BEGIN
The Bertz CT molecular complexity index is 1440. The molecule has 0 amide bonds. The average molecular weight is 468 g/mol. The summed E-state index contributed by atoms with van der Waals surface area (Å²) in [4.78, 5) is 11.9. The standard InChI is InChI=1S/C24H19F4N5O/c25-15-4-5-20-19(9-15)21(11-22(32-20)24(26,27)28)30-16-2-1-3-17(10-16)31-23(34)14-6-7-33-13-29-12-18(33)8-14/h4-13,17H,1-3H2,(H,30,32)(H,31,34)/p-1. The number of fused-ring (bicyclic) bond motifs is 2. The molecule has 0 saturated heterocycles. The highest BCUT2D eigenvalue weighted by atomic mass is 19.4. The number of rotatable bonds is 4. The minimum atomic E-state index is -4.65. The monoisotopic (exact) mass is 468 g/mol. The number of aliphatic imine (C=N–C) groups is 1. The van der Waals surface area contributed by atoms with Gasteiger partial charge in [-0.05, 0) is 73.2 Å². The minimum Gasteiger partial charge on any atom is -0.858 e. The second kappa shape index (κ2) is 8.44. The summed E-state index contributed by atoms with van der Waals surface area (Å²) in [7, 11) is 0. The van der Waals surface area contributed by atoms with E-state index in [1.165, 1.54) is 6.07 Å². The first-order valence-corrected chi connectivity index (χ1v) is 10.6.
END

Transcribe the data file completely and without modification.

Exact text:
The Bertz CT molecular complexity index is 1440. The molecule has 0 amide bonds. The average molecular weight is 468 g/mol. The summed E-state index contributed by atoms with van der Waals surface area (Å²) in [4.78, 5) is 11.9. The standard InChI is InChI=1S/C24H19F4N5O/c25-15-4-5-20-19(9-15)21(11-22(32-20)24(26,27)28)30-16-2-1-3-17(10-16)31-23(34)14-6-7-33-13-29-12-18(33)8-14/h4-13,17H,1-3H2,(H,30,32)(H,31,34)/p-1. The number of fused-ring (bicyclic) bond motifs is 2. The molecule has 0 saturated heterocycles. The highest BCUT2D eigenvalue weighted by atomic mass is 19.4. The number of rotatable bonds is 4. The minimum atomic E-state index is -4.65. The monoisotopic (exact) mass is 468 g/mol. The number of aliphatic imine (C=N–C) groups is 1. The van der Waals surface area contributed by atoms with Gasteiger partial charge in [-0.05, 0) is 73.2 Å². The minimum Gasteiger partial charge on any atom is -0.858 e. The second kappa shape index (κ2) is 8.44. The summed E-state index contributed by atoms with van der Waals surface area (Å²) in [7, 11) is 0. The van der Waals surface area contributed by atoms with E-state index in [1.165, 1.54) is 6.07 Å². The first-order valence-corrected chi connectivity index (χ1v) is 10.6.